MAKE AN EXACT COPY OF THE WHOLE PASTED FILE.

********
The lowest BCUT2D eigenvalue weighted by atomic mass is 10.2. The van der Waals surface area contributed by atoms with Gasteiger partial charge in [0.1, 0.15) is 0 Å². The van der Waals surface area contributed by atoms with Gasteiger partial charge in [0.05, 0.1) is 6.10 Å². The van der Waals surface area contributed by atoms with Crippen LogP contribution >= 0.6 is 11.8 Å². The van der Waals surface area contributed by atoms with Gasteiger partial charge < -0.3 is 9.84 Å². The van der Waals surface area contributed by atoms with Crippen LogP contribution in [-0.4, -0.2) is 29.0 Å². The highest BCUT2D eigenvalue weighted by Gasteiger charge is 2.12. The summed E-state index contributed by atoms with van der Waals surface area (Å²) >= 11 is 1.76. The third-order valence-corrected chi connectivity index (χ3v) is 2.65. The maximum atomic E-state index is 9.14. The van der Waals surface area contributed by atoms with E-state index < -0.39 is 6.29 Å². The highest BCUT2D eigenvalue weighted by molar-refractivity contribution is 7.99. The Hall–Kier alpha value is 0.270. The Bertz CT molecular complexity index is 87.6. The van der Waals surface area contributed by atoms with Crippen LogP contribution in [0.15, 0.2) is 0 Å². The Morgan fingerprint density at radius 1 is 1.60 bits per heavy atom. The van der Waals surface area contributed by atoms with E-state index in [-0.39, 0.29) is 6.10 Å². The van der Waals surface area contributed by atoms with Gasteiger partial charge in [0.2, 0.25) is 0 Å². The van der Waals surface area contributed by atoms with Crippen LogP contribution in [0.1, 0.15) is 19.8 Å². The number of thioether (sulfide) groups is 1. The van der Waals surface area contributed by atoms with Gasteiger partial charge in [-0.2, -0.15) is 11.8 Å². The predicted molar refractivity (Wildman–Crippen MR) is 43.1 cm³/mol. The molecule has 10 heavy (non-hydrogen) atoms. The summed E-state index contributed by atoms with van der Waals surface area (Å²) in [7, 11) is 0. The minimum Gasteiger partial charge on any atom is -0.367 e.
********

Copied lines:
The lowest BCUT2D eigenvalue weighted by atomic mass is 10.2. The van der Waals surface area contributed by atoms with Gasteiger partial charge in [0.1, 0.15) is 0 Å². The van der Waals surface area contributed by atoms with Gasteiger partial charge in [0.05, 0.1) is 6.10 Å². The van der Waals surface area contributed by atoms with Crippen LogP contribution >= 0.6 is 11.8 Å². The van der Waals surface area contributed by atoms with Gasteiger partial charge < -0.3 is 9.84 Å². The van der Waals surface area contributed by atoms with Crippen LogP contribution in [-0.4, -0.2) is 29.0 Å². The highest BCUT2D eigenvalue weighted by Gasteiger charge is 2.12. The summed E-state index contributed by atoms with van der Waals surface area (Å²) >= 11 is 1.76. The third-order valence-corrected chi connectivity index (χ3v) is 2.65. The maximum atomic E-state index is 9.14. The van der Waals surface area contributed by atoms with E-state index < -0.39 is 6.29 Å². The highest BCUT2D eigenvalue weighted by molar-refractivity contribution is 7.99. The Hall–Kier alpha value is 0.270. The Bertz CT molecular complexity index is 87.6. The van der Waals surface area contributed by atoms with Crippen LogP contribution in [0.15, 0.2) is 0 Å². The Morgan fingerprint density at radius 1 is 1.60 bits per heavy atom. The van der Waals surface area contributed by atoms with E-state index in [-0.39, 0.29) is 6.10 Å². The van der Waals surface area contributed by atoms with Gasteiger partial charge in [0.2, 0.25) is 0 Å². The van der Waals surface area contributed by atoms with Crippen LogP contribution in [0.1, 0.15) is 19.8 Å². The number of thioether (sulfide) groups is 1. The van der Waals surface area contributed by atoms with Gasteiger partial charge in [-0.2, -0.15) is 11.8 Å². The predicted molar refractivity (Wildman–Crippen MR) is 43.1 cm³/mol. The molecule has 10 heavy (non-hydrogen) atoms. The summed E-state index contributed by atoms with van der Waals surface area (Å²) in [7, 11) is 0. The minimum Gasteiger partial charge on any atom is -0.367 e.